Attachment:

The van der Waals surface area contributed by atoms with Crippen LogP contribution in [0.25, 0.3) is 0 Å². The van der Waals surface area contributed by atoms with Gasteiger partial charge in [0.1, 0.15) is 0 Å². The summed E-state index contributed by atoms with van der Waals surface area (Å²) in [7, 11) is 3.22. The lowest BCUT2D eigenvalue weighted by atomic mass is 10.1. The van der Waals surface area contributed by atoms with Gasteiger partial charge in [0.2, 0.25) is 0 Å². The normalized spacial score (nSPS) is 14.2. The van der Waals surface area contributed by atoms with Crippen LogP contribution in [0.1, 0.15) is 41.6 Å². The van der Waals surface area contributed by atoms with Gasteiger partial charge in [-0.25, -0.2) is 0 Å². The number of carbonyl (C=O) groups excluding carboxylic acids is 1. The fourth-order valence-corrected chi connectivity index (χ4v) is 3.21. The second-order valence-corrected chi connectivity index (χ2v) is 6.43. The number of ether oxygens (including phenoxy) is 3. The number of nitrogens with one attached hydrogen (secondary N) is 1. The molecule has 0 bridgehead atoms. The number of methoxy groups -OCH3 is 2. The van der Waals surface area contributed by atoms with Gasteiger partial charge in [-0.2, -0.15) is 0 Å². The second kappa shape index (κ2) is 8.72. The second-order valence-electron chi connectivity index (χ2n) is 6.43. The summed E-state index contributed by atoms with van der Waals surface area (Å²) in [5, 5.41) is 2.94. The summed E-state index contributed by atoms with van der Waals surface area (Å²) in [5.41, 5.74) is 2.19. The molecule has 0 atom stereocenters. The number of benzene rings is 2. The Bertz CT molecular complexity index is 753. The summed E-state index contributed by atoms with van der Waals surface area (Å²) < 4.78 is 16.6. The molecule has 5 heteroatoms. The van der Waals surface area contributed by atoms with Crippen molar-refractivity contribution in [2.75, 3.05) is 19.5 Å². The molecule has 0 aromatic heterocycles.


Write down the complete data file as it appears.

The van der Waals surface area contributed by atoms with Crippen LogP contribution in [0.25, 0.3) is 0 Å². The van der Waals surface area contributed by atoms with Gasteiger partial charge in [0.1, 0.15) is 0 Å². The summed E-state index contributed by atoms with van der Waals surface area (Å²) in [7, 11) is 3.22. The lowest BCUT2D eigenvalue weighted by atomic mass is 10.1. The van der Waals surface area contributed by atoms with Gasteiger partial charge in [0.2, 0.25) is 0 Å². The normalized spacial score (nSPS) is 14.2. The van der Waals surface area contributed by atoms with Crippen LogP contribution in [0.1, 0.15) is 41.6 Å². The van der Waals surface area contributed by atoms with Gasteiger partial charge in [-0.25, -0.2) is 0 Å². The number of carbonyl (C=O) groups excluding carboxylic acids is 1. The fourth-order valence-corrected chi connectivity index (χ4v) is 3.21. The second-order valence-corrected chi connectivity index (χ2v) is 6.43. The number of ether oxygens (including phenoxy) is 3. The number of nitrogens with one attached hydrogen (secondary N) is 1. The molecule has 0 bridgehead atoms. The number of methoxy groups -OCH3 is 2. The van der Waals surface area contributed by atoms with Gasteiger partial charge in [-0.2, -0.15) is 0 Å². The second kappa shape index (κ2) is 8.72. The second-order valence-electron chi connectivity index (χ2n) is 6.43. The summed E-state index contributed by atoms with van der Waals surface area (Å²) in [5, 5.41) is 2.94. The summed E-state index contributed by atoms with van der Waals surface area (Å²) in [5.41, 5.74) is 2.19. The molecule has 0 atom stereocenters. The number of benzene rings is 2. The Bertz CT molecular complexity index is 753. The summed E-state index contributed by atoms with van der Waals surface area (Å²) < 4.78 is 16.6. The molecule has 5 heteroatoms. The van der Waals surface area contributed by atoms with Crippen molar-refractivity contribution in [2.75, 3.05) is 19.5 Å². The molecule has 0 aromatic heterocycles.